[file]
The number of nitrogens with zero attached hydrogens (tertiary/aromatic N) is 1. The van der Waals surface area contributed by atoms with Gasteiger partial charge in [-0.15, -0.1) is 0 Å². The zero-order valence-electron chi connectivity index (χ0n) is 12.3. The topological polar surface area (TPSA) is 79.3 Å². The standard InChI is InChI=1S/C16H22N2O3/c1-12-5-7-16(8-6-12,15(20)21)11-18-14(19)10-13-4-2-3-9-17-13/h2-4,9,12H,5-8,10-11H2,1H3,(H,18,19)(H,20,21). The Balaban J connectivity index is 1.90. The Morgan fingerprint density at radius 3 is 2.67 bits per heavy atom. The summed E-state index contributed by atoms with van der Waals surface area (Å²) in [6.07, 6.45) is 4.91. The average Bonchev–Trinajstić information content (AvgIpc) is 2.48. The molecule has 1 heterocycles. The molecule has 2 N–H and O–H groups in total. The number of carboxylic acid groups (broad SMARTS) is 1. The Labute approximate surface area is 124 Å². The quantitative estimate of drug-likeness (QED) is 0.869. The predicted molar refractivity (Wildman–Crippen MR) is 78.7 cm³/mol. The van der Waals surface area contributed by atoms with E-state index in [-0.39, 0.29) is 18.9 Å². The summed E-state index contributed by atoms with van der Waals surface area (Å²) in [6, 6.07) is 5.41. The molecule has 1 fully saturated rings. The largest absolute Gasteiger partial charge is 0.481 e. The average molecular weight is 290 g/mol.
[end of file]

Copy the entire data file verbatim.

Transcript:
The number of nitrogens with zero attached hydrogens (tertiary/aromatic N) is 1. The van der Waals surface area contributed by atoms with Gasteiger partial charge in [-0.15, -0.1) is 0 Å². The zero-order valence-electron chi connectivity index (χ0n) is 12.3. The topological polar surface area (TPSA) is 79.3 Å². The standard InChI is InChI=1S/C16H22N2O3/c1-12-5-7-16(8-6-12,15(20)21)11-18-14(19)10-13-4-2-3-9-17-13/h2-4,9,12H,5-8,10-11H2,1H3,(H,18,19)(H,20,21). The Balaban J connectivity index is 1.90. The Morgan fingerprint density at radius 3 is 2.67 bits per heavy atom. The summed E-state index contributed by atoms with van der Waals surface area (Å²) in [6.07, 6.45) is 4.91. The average Bonchev–Trinajstić information content (AvgIpc) is 2.48. The molecule has 1 heterocycles. The molecule has 2 N–H and O–H groups in total. The number of carboxylic acid groups (broad SMARTS) is 1. The Labute approximate surface area is 124 Å². The quantitative estimate of drug-likeness (QED) is 0.869. The predicted molar refractivity (Wildman–Crippen MR) is 78.7 cm³/mol. The van der Waals surface area contributed by atoms with E-state index in [-0.39, 0.29) is 18.9 Å². The summed E-state index contributed by atoms with van der Waals surface area (Å²) in [6, 6.07) is 5.41. The molecule has 1 fully saturated rings. The largest absolute Gasteiger partial charge is 0.481 e. The average molecular weight is 290 g/mol.